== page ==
OCR Interpretation


The Big Stone Gap post. [volume] (Big Stone Gap, Wise County, Va.) 1892-1928, March 08, 1911, Image 1

Image and text provided by Library of Virginia; Richmond, VA

Persistent link: https://chroniclingamerica.loc.gov/lccn/sn88061179/1911-03-08/ed-1/seq-1/

What is OCR?


Thumbnail for

____The Big Stone Gap Post.
VOL- XIX> BIG STONE GAP. WISE CO.UNTY, VA.,^EpljEjSDAYj MARCH 8, 1911. ^ ~N?7T5~
School Notes.
HONOR ROLL
Of the Big Stone Gap Public
School for February.
Ml (ill SCHOOL
Third Year?Ruby K?mper, (lion
sie (lilly.
Second Year - Virgie I' O u n ?1 8,
Laura Darnell, Gustavu Par
80U8, Rhoda Graham, Zolliej
Palmer.
i irs> Year?John Qiaham,
SEVENTH ORADE.
Section A ? Qrace Long.
Section B?Gladys Lile.
SI X Kl ORADE.
Section A ? Maud Joints.
Section B ?Howard Lile. DeWitt
Wolfe, [mogotio Beamun.
FIFTH ORADE.
Section A -Maude Lewis. Hertha j
MahalTey, Km ma Olinger,
Louvinin Stout.
Section B?Lelia Sholton, Nina
Johnsont Worley Hood.
FOURTH ORADE.
Section A-'I'rnman Kennedy,!
Realahd Wells.
Section B?Clifford Smith, Pebble I
Stone.
THIRD ORADE. '
Section A?Bctilah Sholton, Kva
Lambert, dale Barren, Roy i
Land,
Section B?Robort Akens, Hazel]
Fleenor.Hvrtle Bishop, Louise
Taylor.
SECOND ORADE.
Section A -Willie Mahal), Bessie
Cramer.
Section B?Dora Allen, Walter
Wright, Johnnie Garrison.
FIRST ORADE.
Section A Martha All man, AI
bo ritt < Hinget-, Bo?nie Cutron, |
Ralph Lane, Daniel Lovoll, I
( His Stewart , Howard Marker, j
Robert KdenS, Carl Knight,
James Gilly Kmmiit Yenry.j
Section B -Clifton Jay no.
OOl.DEN HONOR ROLL
Fifth tirade Worloj Hood.
Kev. J. W. W. Shuler con
dueled the Chapel exercises
Thursday, in a very pointed
And forceful language, Mr
Shuler told the pupils they owed
Satan not a cent, but that lli ij
were indebted to God for every?
thing worth while. Therefore,
ia return for His goodness and
many blessings be begged I hem
to serve Jehovah their Redeem?
er and King. A most cordial
invitation was extended to the
school to attend the meetings
now being held at the Method
ist church.
The pat rons will bo interested
to know that an Educational
Rally, and Patron's Day, has
1.n planned for the thirly lirst
of March. Speeches will be
made by Governor Mann, Prof.
Bin ford, Dr. Neighbors, Su'pt.
HUlraan, ami other prominent
educators We expect the pat?
rons and friends of our school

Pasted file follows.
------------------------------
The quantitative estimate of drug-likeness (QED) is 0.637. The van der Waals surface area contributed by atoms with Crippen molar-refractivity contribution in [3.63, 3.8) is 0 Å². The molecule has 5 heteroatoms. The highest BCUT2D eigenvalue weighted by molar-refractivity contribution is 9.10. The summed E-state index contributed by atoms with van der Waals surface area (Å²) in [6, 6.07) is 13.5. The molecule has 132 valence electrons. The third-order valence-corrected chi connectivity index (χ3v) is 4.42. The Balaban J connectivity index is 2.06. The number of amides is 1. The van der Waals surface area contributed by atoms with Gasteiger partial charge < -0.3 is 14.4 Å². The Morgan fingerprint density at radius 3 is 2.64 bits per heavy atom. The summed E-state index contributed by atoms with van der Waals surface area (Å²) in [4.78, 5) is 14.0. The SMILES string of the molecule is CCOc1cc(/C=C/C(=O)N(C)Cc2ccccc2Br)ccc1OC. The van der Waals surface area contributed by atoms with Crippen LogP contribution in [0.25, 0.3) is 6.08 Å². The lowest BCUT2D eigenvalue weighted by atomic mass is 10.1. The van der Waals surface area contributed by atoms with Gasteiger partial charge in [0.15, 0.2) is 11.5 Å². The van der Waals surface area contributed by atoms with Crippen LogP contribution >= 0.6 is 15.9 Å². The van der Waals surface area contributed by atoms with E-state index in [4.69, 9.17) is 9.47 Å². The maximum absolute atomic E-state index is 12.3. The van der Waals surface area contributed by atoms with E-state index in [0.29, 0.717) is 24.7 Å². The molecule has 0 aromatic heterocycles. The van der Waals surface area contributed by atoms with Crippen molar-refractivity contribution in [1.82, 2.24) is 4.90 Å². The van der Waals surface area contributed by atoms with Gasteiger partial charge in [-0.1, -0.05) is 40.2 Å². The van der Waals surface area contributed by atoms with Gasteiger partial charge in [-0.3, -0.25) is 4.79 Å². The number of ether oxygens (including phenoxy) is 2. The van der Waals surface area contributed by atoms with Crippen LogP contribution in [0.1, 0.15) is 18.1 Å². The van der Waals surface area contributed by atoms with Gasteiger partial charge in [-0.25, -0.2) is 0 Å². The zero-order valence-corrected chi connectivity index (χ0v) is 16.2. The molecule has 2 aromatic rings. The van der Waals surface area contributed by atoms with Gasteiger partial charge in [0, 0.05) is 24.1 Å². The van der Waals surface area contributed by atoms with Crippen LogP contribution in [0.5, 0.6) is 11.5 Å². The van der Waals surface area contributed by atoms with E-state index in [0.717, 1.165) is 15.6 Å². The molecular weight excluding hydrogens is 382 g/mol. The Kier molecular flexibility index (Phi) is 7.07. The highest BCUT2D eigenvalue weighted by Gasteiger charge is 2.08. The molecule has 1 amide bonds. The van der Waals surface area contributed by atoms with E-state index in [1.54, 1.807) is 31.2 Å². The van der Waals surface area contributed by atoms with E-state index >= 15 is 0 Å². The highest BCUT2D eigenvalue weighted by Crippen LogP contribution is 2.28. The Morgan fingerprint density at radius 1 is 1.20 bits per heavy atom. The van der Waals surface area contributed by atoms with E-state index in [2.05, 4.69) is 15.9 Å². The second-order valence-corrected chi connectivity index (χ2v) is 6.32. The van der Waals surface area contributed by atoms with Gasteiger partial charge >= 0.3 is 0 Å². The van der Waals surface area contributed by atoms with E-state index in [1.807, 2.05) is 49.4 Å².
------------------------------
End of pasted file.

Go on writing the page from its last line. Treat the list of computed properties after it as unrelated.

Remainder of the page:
and hope to have all tlto neigh?
boring schools join us in mak?
ing this occasion a real rally
ami success.
The Athletic Association Iihh
drawn up a Constitution, and
is going to work in earnest.
The entertainment given by the
Association Friday evening was
largely at tended. Many sincere
thanks to our public spirited
friends for the help and en?
couragement given.
Principal H. 11. Young visit
ed several of his patrons at
Cadet last Saturday afternoon,
and was very glad to learn that
the people in general in that
part of the district are pleased,
with the work their children
are doing in school.
Thoy have the right spirit,
also, in that they are standing
by the school authorities and
teachers in their efforts to edu?
cate and train their children for
good citizenship ami proper
living.
It goes without saying that
when that spirit of Co-operation
on the part of the parents, is
lacking, their .children soon
dotect it, und are generally,
because of their indifference to
both teachers and authorities,
due to this cause, very much
handicapped in their efforts to
obtain all that schot^life is
desigued to give in the way of
equipment for complete living.
Further, the willing spirit to
work is in a measure destroy eil.
Teachers as a whole, 1 think,
would love to please all their
patrons, but, of course, that is
impossible. No ono has ever
boon able to do that, so we
simply aim to do our duty well.
Ii is all right to have feelings,
but the great trouble with sum*
people, they have too much
feeling about certain things;
especially, when it comes to
punishing children. No teacher
with all her good judgment and
training is as capable as the
mother, who very often fails to
do her duty, ami for tho sake of
'false love," let's the child
have its way, to punish child?
ren! In truth, this is gen-rally
of course, a parent doesn't!
love to punish their children,
then please tell me, in (he name
of reason, what teacher could'
possibly punish a child for tho|
pleasure they got out of iff
They feel they are "in locis
Pareiitis ' in place of the parent,
and must at Um s do unpleas?
ant things for that child's wel
fare. Stjll, I hope we will ever
be reasonable and mete out this
justice calmly ami impartially
to all. Our dear patron friend,
do you really think "we are so
small" as to abuse such a,sat:red
Privileg.itrUSted to us? I'm